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Despite Troubles, Jesse Jackson Jr.’s Still a Safe Bet for Re-Election

An embattled candidate. A troubled past. A new federal criminal probe. So many times, this combination has cost a Congressman his job come election time.

In the case of Rep. Jesse Jackson Jr. (D), however, it is likely that even with the latest news that the FBI is investigating him for improperly spending campaign donations, he will remain the Representative for Illinois’ 2nd district.

The FBI is in the final stages of investigating whether Jackson spent money from his campaign coffers to decorate his house, according to a Monday report in the Wall Street Journal.

The report punctuates a very bad year for Jackson, who has been out of the public eye for months after receiving inpatient treatment for bipolar disorder.

Three candidates are looking to unseat Jackson but by every measure — from name recognition to party registration advantage to fundraising — the prospect that one of them would succeed is a long shot.

But that is not stopping them from firing away at Jackson, who has disappeared from public for months and is reportedly convalescing at his Washington, D.C., home.

In interviews, two of his opponents brought up another Monday news story, this one from Gawker, which cited two unnamed sources who saw Jackson drinking at a District bar not far from his home twice last week.

“He can’t be that sick if he was at a bar the other night,” said the Rev. Anthony Williams, who is running as an independent in a write-in bid. It’s his sixth time taking on Jackson; he has run for office on the Green, Libertarian and Republican party lines, as well as bids in the Democratic primary.

“It’s my hope and prayer that the eyes of the voters and citizens are wide open. You can’t keep electing someone you don’t get service out of,” he said.

Marcus Lewis, a mail carrier whose name is on the ballot, is also running as an independent, and he said he thinks Jackson’s illness is nothing more than a “sham.” 

He acknowledged that Jackson’s name recognition is unparalleled but said that if the lawmaker is indicted before the election, the name recognition could work against him.

“Jackson’s name is going to be mud. He’s not going to be elected,” Lewis said. “He needs to step down to get this over with.”

Neither Lewis, who said he would caucus with Democrats, nor Williams have raised enough money to necessitate a Federal Election Commission filing. Lewis estimates that he will spend a total of $3,500 in his campaign.

Jackson, meanwhile, has raised nearly $1 million this cycle, including more than $10,000 in this past quarter, when he was largely out of sight. That’s down from the more than $50,000 he raised in the previous quarter.

Still, Jackson’s third-quarter haul is almost equal to the total fundraising number of his Republican opponent, lawyer and former university professor Brian Woodworth. He is the next-best-funded candidate in the race, with more than $14,000 raised this cycle.

“If he’s capable of going out in the public with other people, why is it he’s incapable of saying a word to the people of the district?” Woodworth said, citing the Gawker story. “That’s what the voters need to think about. They have a Congressman who is bringing bad rapport to the district. If this is the kind of person they vote in, what does that say about the district?”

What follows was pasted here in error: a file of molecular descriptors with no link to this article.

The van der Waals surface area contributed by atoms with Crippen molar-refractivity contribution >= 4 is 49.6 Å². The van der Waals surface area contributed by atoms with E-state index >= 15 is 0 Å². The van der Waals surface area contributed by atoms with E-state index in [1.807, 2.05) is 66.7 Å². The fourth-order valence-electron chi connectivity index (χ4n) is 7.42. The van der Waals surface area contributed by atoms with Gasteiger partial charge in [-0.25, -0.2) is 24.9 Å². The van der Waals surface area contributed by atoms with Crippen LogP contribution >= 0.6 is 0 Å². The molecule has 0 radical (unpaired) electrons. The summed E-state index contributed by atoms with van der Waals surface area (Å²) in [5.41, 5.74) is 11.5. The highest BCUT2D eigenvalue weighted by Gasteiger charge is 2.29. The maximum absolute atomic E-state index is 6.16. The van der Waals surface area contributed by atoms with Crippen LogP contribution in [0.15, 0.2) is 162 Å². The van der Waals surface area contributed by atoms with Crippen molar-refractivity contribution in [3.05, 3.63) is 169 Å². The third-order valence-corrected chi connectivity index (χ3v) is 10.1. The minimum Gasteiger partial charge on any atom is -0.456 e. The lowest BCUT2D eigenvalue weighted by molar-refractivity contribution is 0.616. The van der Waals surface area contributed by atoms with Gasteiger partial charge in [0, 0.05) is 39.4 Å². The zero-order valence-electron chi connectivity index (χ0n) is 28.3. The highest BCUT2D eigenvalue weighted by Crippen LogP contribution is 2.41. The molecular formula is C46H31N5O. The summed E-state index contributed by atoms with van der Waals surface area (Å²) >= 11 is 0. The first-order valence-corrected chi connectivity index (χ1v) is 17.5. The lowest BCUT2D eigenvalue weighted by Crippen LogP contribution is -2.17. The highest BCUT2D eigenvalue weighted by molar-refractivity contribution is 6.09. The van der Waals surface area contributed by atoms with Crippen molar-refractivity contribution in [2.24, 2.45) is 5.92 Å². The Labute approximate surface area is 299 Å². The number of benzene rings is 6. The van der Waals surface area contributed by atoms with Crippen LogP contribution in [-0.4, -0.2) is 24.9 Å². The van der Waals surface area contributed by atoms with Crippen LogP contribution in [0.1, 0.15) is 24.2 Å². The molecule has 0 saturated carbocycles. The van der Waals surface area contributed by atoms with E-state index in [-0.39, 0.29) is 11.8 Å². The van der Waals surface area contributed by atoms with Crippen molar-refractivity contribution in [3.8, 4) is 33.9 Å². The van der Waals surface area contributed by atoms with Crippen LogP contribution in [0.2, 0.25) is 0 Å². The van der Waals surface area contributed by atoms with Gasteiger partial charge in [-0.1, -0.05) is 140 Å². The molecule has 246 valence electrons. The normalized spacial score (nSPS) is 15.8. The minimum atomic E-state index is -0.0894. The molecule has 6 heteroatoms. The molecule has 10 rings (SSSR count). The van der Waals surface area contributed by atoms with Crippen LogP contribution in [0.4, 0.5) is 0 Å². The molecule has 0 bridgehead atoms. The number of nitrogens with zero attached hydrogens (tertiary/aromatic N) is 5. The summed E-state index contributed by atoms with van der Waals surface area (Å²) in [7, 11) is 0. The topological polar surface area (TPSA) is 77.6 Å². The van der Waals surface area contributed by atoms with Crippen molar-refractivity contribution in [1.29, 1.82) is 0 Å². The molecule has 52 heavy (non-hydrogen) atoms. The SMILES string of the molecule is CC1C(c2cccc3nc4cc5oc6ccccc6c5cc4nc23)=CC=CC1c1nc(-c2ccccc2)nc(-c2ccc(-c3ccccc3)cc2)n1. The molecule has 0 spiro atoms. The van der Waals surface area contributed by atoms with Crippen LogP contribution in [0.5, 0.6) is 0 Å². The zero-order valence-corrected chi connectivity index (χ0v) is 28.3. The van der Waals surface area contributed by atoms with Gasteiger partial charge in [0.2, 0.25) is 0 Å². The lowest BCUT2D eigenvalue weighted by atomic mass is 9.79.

In the heavily Democratic and heavily African-American district, though, Woodworth has received no backing from the National Republican Congressional Committee, and he has a cash-on-hand disadvantage of Jackson’s more than $113,000 to his roughly $5,000.

All of this is why, according to a former Democratic operative familiar with the district, Jackson is still the frontrunner.

“It’s a strong Democratic district, but these are pretty extraordinary circumstances,” the operative said. “If you were to handicap the race, you would have to think that Congressman Jackson still has better than average chances, but this is pretty extraordinary, so it’s difficult to know what the reaction among voters will look like.”

Jackson’s hometown paper, the Chicago Tribune, withheld an endorsement last week, and an editorial about the topic included the subhead, “Voters have a viable alternative,” referring to Jackson’s Republican opponent. 

“We’ve endorsed Jackson many times, including in a tough primary race in March against former Rep. Debbie Halvorson. We’ve given him the benefit of the doubt during a House ethics committee’s interminable investigation into whether Jackson tried to buy an appointment to the U.S. Senate from ex-Gov. Rod Blagojevich. But Jackson has been out of commission for four months. … It’s not fair to expect his constituents to go without representation indefinitely,” the editorial stated. “We make no endorsement in this race, a decision that could be revisited closer to
Nov. 6 if Jackson makes clear to the public he is able to serve.”

Despite the fact that the NRCC is not investing in the race, it is not shying away from slamming Jackson, which could mean his very presence in the Caucus could be a headache for Minority Leader Nancy Pelosi (Calif.).

“Competitive race or not, Jesse Jackson Jr.’s exhaustive trail of unethical behavior is further proof that Chicago-style politics is alive and well in the swamp of Nancy Pelosi’s Caucus,” NRCC spokesman Paul Lindsay said.

That is already revving up chatter of a primary run next cycle. 

Jackson’s most formidable challenge came in the Democratic primary this year from Halvorson, his longtime political foe. But Jackson won that primary with more than 70 percent of the vote.

Jackson’s spokesman declined to comment for this story.

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